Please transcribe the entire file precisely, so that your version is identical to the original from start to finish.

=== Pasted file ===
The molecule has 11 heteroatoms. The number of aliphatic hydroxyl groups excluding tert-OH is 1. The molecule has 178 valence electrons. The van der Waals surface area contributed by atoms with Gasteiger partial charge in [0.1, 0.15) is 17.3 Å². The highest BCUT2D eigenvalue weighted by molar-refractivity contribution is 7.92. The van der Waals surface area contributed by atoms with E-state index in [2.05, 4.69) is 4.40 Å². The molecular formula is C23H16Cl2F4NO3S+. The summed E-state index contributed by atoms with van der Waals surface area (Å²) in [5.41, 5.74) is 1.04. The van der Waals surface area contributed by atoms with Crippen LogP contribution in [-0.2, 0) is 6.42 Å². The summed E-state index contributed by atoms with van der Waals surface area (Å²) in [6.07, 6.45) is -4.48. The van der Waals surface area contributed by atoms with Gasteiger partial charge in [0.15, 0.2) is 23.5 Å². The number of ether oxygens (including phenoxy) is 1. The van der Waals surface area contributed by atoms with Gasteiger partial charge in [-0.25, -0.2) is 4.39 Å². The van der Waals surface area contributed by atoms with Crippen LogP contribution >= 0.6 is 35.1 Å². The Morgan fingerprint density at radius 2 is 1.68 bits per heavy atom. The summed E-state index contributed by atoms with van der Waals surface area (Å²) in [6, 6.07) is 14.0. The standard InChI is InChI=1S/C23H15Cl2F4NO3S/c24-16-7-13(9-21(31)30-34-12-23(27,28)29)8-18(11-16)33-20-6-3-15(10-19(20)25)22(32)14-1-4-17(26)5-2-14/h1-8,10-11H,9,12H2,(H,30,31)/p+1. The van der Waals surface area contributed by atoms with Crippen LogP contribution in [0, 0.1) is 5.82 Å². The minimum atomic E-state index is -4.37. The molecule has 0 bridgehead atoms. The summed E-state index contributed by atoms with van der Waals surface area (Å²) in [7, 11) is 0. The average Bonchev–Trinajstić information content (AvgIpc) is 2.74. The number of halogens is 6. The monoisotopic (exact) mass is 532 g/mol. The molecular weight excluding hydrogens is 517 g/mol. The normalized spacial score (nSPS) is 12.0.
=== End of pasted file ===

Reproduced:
The molecule has 11 heteroatoms. The number of aliphatic hydroxyl groups excluding tert-OH is 1. The molecule has 178 valence electrons. The van der Waals surface area contributed by atoms with Gasteiger partial charge in [0.1, 0.15) is 17.3 Å². The highest BCUT2D eigenvalue weighted by molar-refractivity contribution is 7.92. The van der Waals surface area contributed by atoms with E-state index in [2.05, 4.69) is 4.40 Å². The molecular formula is C23H16Cl2F4NO3S+. The summed E-state index contributed by atoms with van der Waals surface area (Å²) in [5.41, 5.74) is 1.04. The van der Waals surface area contributed by atoms with Crippen LogP contribution in [-0.2, 0) is 6.42 Å². The summed E-state index contributed by atoms with van der Waals surface area (Å²) in [6.07, 6.45) is -4.48. The van der Waals surface area contributed by atoms with Gasteiger partial charge in [0.15, 0.2) is 23.5 Å². The number of ether oxygens (including phenoxy) is 1. The van der Waals surface area contributed by atoms with Gasteiger partial charge in [-0.25, -0.2) is 4.39 Å². The van der Waals surface area contributed by atoms with Crippen LogP contribution >= 0.6 is 35.1 Å². The Morgan fingerprint density at radius 2 is 1.68 bits per heavy atom. The summed E-state index contributed by atoms with van der Waals surface area (Å²) in [6, 6.07) is 14.0. The standard InChI is InChI=1S/C23H15Cl2F4NO3S/c24-16-7-13(9-21(31)30-34-12-23(27,28)29)8-18(11-16)33-20-6-3-15(10-19(20)25)22(32)14-1-4-17(26)5-2-14/h1-8,10-11H,9,12H2,(H,30,31)/p+1. The van der Waals surface area contributed by atoms with Crippen LogP contribution in [0, 0.1) is 5.82 Å². The minimum atomic E-state index is -4.37. The molecule has 0 bridgehead atoms. The summed E-state index contributed by atoms with van der Waals surface area (Å²) in [7, 11) is 0. The average Bonchev–Trinajstić information content (AvgIpc) is 2.74. The number of halogens is 6. The monoisotopic (exact) mass is 532 g/mol. The molecular weight excluding hydrogens is 517 g/mol. The normalized spacial score (nSPS) is 12.0.